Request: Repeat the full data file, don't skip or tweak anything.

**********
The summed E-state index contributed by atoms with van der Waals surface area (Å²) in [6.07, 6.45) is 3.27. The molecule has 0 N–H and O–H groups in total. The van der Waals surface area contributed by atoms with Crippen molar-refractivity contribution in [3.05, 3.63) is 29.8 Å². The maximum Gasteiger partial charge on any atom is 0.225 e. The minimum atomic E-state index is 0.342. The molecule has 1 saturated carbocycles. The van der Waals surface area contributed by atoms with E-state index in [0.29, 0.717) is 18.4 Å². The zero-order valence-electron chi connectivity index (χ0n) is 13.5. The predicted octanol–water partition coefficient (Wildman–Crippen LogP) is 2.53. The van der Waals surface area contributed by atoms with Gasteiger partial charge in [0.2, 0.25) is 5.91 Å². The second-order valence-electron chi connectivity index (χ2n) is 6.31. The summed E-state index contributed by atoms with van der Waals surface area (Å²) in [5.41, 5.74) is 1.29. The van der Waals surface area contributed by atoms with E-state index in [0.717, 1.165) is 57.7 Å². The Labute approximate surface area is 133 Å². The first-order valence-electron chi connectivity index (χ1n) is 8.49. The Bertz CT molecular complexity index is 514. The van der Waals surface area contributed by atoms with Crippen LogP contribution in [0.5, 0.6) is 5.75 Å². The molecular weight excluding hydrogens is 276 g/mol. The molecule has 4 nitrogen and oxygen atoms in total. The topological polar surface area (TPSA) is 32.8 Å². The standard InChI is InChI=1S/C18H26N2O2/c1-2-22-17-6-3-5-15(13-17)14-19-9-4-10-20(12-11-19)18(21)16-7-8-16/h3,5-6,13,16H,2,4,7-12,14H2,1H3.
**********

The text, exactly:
The summed E-state index contributed by atoms with van der Waals surface area (Å²) in [6.07, 6.45) is 3.27. The molecule has 0 N–H and O–H groups in total. The van der Waals surface area contributed by atoms with Crippen molar-refractivity contribution in [3.05, 3.63) is 29.8 Å². The maximum Gasteiger partial charge on any atom is 0.225 e. The minimum atomic E-state index is 0.342. The molecule has 1 saturated carbocycles. The van der Waals surface area contributed by atoms with E-state index in [0.29, 0.717) is 18.4 Å². The zero-order valence-electron chi connectivity index (χ0n) is 13.5. The predicted octanol–water partition coefficient (Wildman–Crippen LogP) is 2.53. The van der Waals surface area contributed by atoms with Gasteiger partial charge in [0.2, 0.25) is 5.91 Å². The second-order valence-electron chi connectivity index (χ2n) is 6.31. The summed E-state index contributed by atoms with van der Waals surface area (Å²) in [5.41, 5.74) is 1.29. The van der Waals surface area contributed by atoms with E-state index in [0.717, 1.165) is 57.7 Å². The Labute approximate surface area is 133 Å². The first-order valence-electron chi connectivity index (χ1n) is 8.49. The Bertz CT molecular complexity index is 514. The van der Waals surface area contributed by atoms with Crippen LogP contribution in [0.5, 0.6) is 5.75 Å². The molecular weight excluding hydrogens is 276 g/mol. The molecule has 4 nitrogen and oxygen atoms in total. The topological polar surface area (TPSA) is 32.8 Å². The standard InChI is InChI=1S/C18H26N2O2/c1-2-22-17-6-3-5-15(13-17)14-19-9-4-10-20(12-11-19)18(21)16-7-8-16/h3,5-6,13,16H,2,4,7-12,14H2,1H3.